Assisted suicide: An idea that loses appeal as it becomes tangible

Assisted suicide: An idea that loses appeal as it becomes tangible

It also upends ideologies. Liberals may find themselves opposed, as they should be. 

By Charles Camosy – Commentary appearing March 15, 2016 in the Star Tribune

On Wednesday, the Minnesota Senate’s Health, Human Services and Housing Committee is scheduled to hold a hearing on a measure called the Minnesota Compassionate Care Act (SF 1880). This bill would allow doctors to prescribe lethal doses of drugs to terminally ill patients. Those patients would then have the option to ingest the drugs and kill themselves. SF 1880 is sponsored by a group of DFL legislators, led by Sen. Chris Eaton of Brooklyn Center, who claims that assisted suicide enjoys “overwhelming support” from the American public.

This is overconfidence. The truth about assisted suicide is that it 1) takes time to understand and that it 2) turns political stereotypes on their head.

Let’s go back to June 2012, five months before the elections that year. Massachusetts has assisted suicide on the ballot. Polls indicate “overwhelming support” in that liberal state: 68 percent support legalizing it, while 19 percent favor its remaining illegal.

But then something remarkable happened. The people of Massachusetts began to understand the issue.

Support of assisted suicide is thought to be a liberal idea, but supporters often sound quite conservative. “I want my personal freedom! Government stay out of my life! My individual rights trump your view of the common good!”

The summer of 2012 saw Massachusetts liberals calling this out. Victoria Kennedy, wife of the late U.S. Sen. Edward Kennedy, published a piece titled “Question 2 Insults Kennedy’s Memory.” Washington Post columnist E.J. Dionne Jr. also wrote a piece arguing against the measure, “Liberals Should be Wary of Assisted Suicide.” Disability-rights and physicians groups also were fundamentally opposed.

The result? In a mere five months, the liberal case defeated assisted suicide.

Virtually everyone is sympathetic in cases of extreme and unbearable pain, but palliative care and terminal sedation now can keep patients from feeling it. Indeed, physical pain doesn’t even make the top five reasons people choose assisted suicide.

Assisted suicide is more about not wanting to be a burden on others and having control over how one dies. But especially in a culture that prizes autonomy and freedom, it just isn’t clear — once we open the door — how we can put limits on this choice. Why, as in the case of Oregon, limit it to those who will die within six months? Why not six years? Why must one be terminally ill at all? If it’s simply “their choice,” why any limitation?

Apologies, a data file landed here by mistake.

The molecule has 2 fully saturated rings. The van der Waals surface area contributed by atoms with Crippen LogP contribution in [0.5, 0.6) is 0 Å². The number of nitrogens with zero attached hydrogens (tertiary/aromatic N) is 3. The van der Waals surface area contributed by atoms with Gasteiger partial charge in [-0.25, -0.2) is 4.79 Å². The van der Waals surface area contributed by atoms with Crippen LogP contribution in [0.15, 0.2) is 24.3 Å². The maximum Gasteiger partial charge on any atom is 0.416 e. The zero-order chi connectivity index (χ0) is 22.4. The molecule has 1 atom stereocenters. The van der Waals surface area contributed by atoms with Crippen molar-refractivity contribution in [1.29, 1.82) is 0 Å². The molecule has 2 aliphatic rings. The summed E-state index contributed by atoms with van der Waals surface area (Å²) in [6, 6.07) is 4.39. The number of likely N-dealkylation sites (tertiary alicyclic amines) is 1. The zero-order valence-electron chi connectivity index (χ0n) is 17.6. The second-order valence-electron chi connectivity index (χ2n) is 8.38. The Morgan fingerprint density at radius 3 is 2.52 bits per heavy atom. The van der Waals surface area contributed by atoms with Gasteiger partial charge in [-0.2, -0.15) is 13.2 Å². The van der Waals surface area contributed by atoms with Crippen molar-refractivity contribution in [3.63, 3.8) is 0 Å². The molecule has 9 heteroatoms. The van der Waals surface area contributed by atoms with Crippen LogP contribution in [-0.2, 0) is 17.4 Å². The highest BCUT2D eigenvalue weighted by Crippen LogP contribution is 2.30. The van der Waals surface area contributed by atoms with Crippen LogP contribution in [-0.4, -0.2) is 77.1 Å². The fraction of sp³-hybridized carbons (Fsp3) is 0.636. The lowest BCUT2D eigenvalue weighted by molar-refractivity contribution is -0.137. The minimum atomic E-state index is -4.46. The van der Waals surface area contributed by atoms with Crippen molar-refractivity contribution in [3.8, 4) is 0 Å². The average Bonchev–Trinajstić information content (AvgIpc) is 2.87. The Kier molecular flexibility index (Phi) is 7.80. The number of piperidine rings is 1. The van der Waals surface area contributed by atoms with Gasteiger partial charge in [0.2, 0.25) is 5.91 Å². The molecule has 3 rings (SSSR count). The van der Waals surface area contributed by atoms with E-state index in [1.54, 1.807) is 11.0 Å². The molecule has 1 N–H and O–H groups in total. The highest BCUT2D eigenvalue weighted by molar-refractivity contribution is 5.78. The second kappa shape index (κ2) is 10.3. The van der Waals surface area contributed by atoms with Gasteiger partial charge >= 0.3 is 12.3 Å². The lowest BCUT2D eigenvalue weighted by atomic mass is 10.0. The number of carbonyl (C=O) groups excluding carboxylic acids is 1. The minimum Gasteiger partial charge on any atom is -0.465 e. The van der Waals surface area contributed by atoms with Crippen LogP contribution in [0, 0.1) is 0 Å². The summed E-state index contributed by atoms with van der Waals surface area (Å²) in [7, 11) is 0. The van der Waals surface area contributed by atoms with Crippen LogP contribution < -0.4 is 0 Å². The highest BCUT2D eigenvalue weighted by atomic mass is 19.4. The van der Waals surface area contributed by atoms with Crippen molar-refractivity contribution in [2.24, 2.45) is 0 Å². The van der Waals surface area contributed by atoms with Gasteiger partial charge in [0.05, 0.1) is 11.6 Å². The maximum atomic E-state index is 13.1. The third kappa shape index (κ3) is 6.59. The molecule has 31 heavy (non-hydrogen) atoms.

Think this is scaremongering? Consider the Netherlands, a country with a similar love for individual autonomy, which has had euthanasia for two generations. It first was permitted only in a case of “hopeless and unbearable suffering.” But two years ago an otherwise healthy woman, who asked to die because she was going blind, was euthanized. Thousands of Dutch have called for euthanasia for people over 70 who are “tired of life.” Along with those who argue for assisted suicide in Minnesota, the dominant value in the Netherlands is personal freedom and choice. Who are we to judge?

Against the individualist approach, liberals focus on how policies impact vulnerable people who are pushed to the margins. In a youth-worshiping and capitalist culture, older people are understood as a drain or burden on their families and society. Hardly surprising, then, that older people would feel “tired of life” and seek a way out. But it is diabolical to make it easier for vulnerable people on the margins to kill themselves. Good liberals must absolutely affirm the goodness of their existence — especially when the surrounding culture can make them feel unwanted and burdensome.

Cracks are already starting to form in the policies of states with legalized assisted suicide. In Oregon, physicians have witnessed depressed patients receiving deadly drugs. Minnesota’s bill follows Oregon in requiring that death be fewer than six months away. But Jeannette Hall, who at first requested assisted suicide after being told she had six months to live, is alive today (15 years later) because she kept fighting.

Yes, our health care system has terrible gaps that cause tremendous suffering for patients and their families. But the proper response, especially from liberals, should be to work to reform. Let’s kill the pain, not the patient. Care and accompaniment must trump violence and abandonment.


Charles Camosy is a professor of bioethics at Fordham University.

Source: The Minneapolis Star Tribune